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Posted in Local News, on March 21st, 2014

Thomas Eakins leaves the seminary

By Lou Baldwin

“Reverend James P. Turner” (1900) by Thomas Eakins.

St. Charles Borromeo Seminary, Wynnewood, announced on March 21 it has placed five portraits painted by Thomas Eakins on consignment for sale through Christie’s Private Sales in New York. Other pieces of art have also been placed for sale with other auction firms.

Funds from sale of the paintings, which was first discussed last October, will be applied toward renovations over the next three to five years necessary for the consolidation of the College Division on the lower side of the campus into vacant space in buildings on the older Upper Side, which since 1928 has only housed the Theology Division.

Additional funding for the consolidation is expected to come through the Heritage of Faith-Vision of Hope capital campaign and the sale of approximately 40 acres of the 75-acre campus.

(See a photo gallery of some the paintings here.)

The Eakins paintings that the seminary plans to sell include “The Right Reverend James F. Loughlin” (1902), “Reverend James P. Turner” (1900), “James A. Flaherty” (1903), “Dr. Patrick Garvey” (1902) and “Archbishop James Frederick Wood” (1877).

“The seminary has long been a steward of these works, but it is the right time to seize an opportunity to do what is best for the artwork and for the seminary itself,” said Bishop Timothy C. Senior, rector of St. Charles Borromeo Seminary. “We will keep many of the paintings in our collection but the core mission of the seminary is to form men for service in the priesthood. We are not a museum.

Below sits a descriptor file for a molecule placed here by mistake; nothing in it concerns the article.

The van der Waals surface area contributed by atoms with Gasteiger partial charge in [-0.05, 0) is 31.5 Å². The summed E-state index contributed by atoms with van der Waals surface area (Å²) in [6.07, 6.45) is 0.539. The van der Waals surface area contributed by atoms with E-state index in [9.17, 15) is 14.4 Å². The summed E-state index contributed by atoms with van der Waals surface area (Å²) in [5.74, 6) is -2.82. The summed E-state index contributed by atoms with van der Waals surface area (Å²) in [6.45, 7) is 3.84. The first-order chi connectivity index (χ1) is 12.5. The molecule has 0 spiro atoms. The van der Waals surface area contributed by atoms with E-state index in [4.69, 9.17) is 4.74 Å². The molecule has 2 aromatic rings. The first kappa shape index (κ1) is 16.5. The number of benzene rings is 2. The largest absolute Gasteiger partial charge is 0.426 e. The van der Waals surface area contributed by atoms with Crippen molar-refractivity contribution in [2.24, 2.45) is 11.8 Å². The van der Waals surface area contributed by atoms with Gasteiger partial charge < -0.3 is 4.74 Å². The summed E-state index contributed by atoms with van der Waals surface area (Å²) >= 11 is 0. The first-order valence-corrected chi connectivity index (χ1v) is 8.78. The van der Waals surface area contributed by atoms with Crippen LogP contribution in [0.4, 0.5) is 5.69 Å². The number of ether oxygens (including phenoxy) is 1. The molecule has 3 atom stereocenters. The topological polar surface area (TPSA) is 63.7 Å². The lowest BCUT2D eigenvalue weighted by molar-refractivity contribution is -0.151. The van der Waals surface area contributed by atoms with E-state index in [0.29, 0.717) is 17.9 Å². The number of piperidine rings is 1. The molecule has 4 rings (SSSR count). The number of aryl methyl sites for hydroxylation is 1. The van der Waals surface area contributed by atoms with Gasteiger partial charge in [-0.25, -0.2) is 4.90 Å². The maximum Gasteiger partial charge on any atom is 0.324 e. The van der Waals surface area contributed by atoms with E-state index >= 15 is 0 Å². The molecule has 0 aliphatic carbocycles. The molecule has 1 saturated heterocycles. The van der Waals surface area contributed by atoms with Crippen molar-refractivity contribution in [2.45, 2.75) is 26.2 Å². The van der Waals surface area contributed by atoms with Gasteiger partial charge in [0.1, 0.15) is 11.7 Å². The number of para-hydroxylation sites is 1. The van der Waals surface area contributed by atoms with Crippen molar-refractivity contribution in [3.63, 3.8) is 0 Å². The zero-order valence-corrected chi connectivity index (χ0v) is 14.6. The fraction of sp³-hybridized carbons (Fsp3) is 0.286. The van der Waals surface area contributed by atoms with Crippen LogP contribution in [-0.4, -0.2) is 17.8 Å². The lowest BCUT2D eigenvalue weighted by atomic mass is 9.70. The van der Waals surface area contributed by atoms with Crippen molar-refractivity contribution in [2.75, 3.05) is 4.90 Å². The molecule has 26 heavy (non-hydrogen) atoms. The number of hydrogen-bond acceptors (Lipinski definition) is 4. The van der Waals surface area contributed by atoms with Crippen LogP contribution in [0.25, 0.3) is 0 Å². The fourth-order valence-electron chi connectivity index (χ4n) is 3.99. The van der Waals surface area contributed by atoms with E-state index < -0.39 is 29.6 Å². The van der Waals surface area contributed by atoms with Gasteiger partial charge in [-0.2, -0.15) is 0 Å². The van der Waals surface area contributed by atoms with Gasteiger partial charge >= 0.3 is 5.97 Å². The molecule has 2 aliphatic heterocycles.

“Our hope is that as a result of this decision the Eakins paintings can find a home where they can be well cared for and viewed widely by people from across the country. What we are doing is consistent with our overall efforts to reenergize the seminary and focus on its mission while building for the future.”

Other than the Archbishop Wood and James Flaherty portraits, the Eakins subjects were faculty members of St. Charles Seminary. Although Eakins was not a Catholic himself, during the first decade of the 20th century he and a friend, the Catholic Samuel Murray, would bicycle on Sundays out to the seminary where they would attend vespers and enjoy conversation with the priest-professors.

This was shortly after the death of Thomas Eakins’ father, Benjamin Eakins, and it is believed he obtained solace through these visits.

The pleasant afternoons are memorialized in a way by a large mosaic in the rear of the Cathedral Basilica of SS. Peter and Paul in Philadelphia that depicts major ecclesiastical buildings in the archdiocese. As part of the image of St. Charles Seminary there is a tiny figure of a man on a bicycle, which represents Thomas Eakins.

The paintings were done free of charge by Eakins to the priests, most of whom left them to the seminary.

An exception is a portrait also included in the sale that is not the property of the seminary, but of the American Catholic Historical Society. It is called “The Translator” and it depicts Father Hugh T. Henry. He was a member of the seminary faculty as well as rector of Roman Catholic High School until he was appointed to the faculty of the Catholic University of America in Washington.

“The American Catholic Historical Society has been working in partnership with the seminary to include our painting, ‘The Translator,’ in the auction of other Eakins’ works that are owned by the seminary,” said Michael H. Finnegan, president of the ACHS. “Father Henry served as our society’s fourth president from 1897 to 1898. He convinced Eakins to present his portrait to our society, and our society in turn loaned it to the seminary, where it could be displayed in a proper setting along with the other prominent Catholics’ portraits.